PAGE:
SYRIA Says U.S.A. Should Give ISRAEL ‘South Carolina’ Instead of Golan Heights
Syria’s envoy to the United Nations suggested that the United States offer Israel land that Washington actually had jurisdiction over rather than the occupied Golan Heights.
Bashar al-Jaafari, Syria’s permanent representative to the United Nations, made the remarks at a Security Council session organized Thursday at his country’s request in the wake of President Donald Trump’s decision to recognize Israeli sovereignty over the Golan Heights. He called the decision “null and void” and warned of “a serious and unprecedented delinquency in the current U.S. administration toward undermining international law and insulting the United Nations.”
“The Syrian Arab Golan is ours and will return to us,” Jaafari asserted, arguing the disputed land would not “be part of some damned and wicked deal, or a pawn to be exchanged for support in your electoral games,” which should instead concern “the territory of the American administration.”
“America is a wide and vast country, so why doesn’t it give up a state or two of the United States to the Israelis, for example, North Carolina or South Carolina?” Jaafari asked, as his Israeli counterpart, Danny Danon, laughed and shook his head. “South Carolina is nice, because it’s the land of Senator Lindsey Graham, who supported President Trump in his actions.”
Trump’s decision came two weeks after Graham visited the Golan Heights and called for the U.S.A. to recognize it as part of Israel. The president first hinted at the landmark policy decision in a tweet Friday as Secretary of State Mike Pompeo was in Israel to shore up ties with the White House’s closest ally. On Monday, Trump made it official during a visit from Israeli Prime Minister Benjamin Netanyahu, whose ruling, right-wing Likud party faces elections next month.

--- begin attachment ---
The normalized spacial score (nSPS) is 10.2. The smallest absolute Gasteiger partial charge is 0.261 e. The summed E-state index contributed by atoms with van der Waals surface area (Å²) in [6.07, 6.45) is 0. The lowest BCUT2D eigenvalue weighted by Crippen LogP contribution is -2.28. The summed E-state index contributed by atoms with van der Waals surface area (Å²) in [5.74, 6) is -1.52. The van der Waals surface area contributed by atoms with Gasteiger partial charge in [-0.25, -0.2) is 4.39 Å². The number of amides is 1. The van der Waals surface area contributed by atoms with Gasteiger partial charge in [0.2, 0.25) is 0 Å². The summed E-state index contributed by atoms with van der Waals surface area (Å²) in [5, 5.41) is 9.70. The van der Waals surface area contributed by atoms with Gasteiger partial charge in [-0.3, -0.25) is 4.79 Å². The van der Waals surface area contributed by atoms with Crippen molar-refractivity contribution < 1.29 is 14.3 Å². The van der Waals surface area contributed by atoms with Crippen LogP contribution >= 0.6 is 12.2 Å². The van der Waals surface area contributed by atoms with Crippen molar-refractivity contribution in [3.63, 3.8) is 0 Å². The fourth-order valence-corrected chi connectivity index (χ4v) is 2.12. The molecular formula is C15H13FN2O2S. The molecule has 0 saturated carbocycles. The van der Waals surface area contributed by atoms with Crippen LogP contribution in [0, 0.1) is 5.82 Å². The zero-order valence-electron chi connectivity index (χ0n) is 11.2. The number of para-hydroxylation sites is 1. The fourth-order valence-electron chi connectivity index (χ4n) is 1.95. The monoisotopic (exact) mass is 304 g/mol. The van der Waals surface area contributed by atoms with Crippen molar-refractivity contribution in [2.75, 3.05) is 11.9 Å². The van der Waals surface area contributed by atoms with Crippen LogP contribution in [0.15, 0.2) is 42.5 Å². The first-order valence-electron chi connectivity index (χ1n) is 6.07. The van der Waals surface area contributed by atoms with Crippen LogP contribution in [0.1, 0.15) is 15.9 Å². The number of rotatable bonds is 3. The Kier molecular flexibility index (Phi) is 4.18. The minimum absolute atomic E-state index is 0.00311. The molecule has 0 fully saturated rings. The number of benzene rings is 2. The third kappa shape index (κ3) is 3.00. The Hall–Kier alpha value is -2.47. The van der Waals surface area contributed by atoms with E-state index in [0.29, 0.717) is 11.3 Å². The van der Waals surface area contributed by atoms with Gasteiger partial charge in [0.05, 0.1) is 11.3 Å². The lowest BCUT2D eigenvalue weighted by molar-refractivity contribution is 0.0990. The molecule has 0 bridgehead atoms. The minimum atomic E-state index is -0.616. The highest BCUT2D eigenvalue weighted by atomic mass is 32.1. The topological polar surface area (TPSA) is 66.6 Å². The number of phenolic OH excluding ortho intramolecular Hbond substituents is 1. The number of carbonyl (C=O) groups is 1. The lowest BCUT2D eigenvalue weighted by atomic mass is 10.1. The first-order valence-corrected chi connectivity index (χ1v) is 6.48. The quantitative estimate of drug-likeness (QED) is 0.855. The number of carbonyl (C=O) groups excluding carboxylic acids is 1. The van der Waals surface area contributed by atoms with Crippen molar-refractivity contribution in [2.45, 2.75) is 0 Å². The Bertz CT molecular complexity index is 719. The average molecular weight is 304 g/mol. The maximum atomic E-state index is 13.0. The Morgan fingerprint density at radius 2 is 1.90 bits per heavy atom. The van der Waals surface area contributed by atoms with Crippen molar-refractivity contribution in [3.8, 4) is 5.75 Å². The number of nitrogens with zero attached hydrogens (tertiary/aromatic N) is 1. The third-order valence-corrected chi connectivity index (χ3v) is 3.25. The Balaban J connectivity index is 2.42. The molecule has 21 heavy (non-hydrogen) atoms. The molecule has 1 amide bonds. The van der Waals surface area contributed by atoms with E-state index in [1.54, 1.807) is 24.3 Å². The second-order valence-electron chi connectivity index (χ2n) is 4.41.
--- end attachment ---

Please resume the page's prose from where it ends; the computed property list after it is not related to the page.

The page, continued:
The move was widely condemned by world powers, many of whom cited U.N. resolutions that still consider the Golan Heights part of Syria after it was seized by Israel during the 1967 Six-Day War and annexed without international recognition. The move was especially ill-received in the Middle East, where even close U.S. allies came out against the announcement.
The controversial step followed Trump’s decision in 2017 to recognize Jerusalem as the capital of Israel, dismissing rival Palestinian claims to the holy city and other U.N. resolutions deeming the city disputed and its eastern section occupied. Under Trump, the U.S. has also pulled out of such U.N. groups as the Human Rights Council and United Nations Educational, Scientific and Cultural Organization (UNESCO) over what he claimed were their biases against Israel.
In Syria, the U.S. and Israel joined Sunni Muslim powers such as Qatar, Saudi Arabia and Turkey in sponsoring a 2011 uprising countered by President Bashar al-Assad — who has been accused of war crimes — and militias suspected of receiving Iranian backing. As a U.S.-led coalition began to focus on battling the Islamic State militant group (ISIS) and Russia entered the battle on behalf of Assad, Israel gradually accelerated its campaign against positions said to be associated with Iran’s growing influence in the region.
Shortly before Jaafari spoke on Thursday, warplanes bombed the Sheikh Najjar area northeast of Aleppo. The official Syrian Arab News Agency cited a defense source as saying that the attack originated from Israel and that local air defenses managed to intercept some of the incoming missiles, which caused only limited material damage. Jaafari offered a similar account at U.N. headquarters.
The Syrian Observatory for Human Rights, a U.K.-based monitor tied to the Syrian opposition, reported at least seven members of the Iranian military, or the militias supportive of them, had been killed in the Israeli strikes. Israel has yet to claim responsibility for the attack, though Netanyahu and other Israeli officials have begun to more openly speak about their once-secret campaign in neighboring Syria.
In western Aleppo and across the neighboring province of Idlib, the final respite of the Islamist-led insurgency against Assad has seen new clashes as the opposition launched attacks, Syrian troops began shelling and Russia conducted strikes, all despite a deal brokered in September by Russia and Turkey, the last major opposition backer. Though Syria’s eight-year conflict has more recently been dominated by parallel offensives by pro-government and U.S.-led coalition campaigns against ISIS, recent tensions among militants, rebels and government forces in the northwest have continued to stoke the country’s deadly civil war.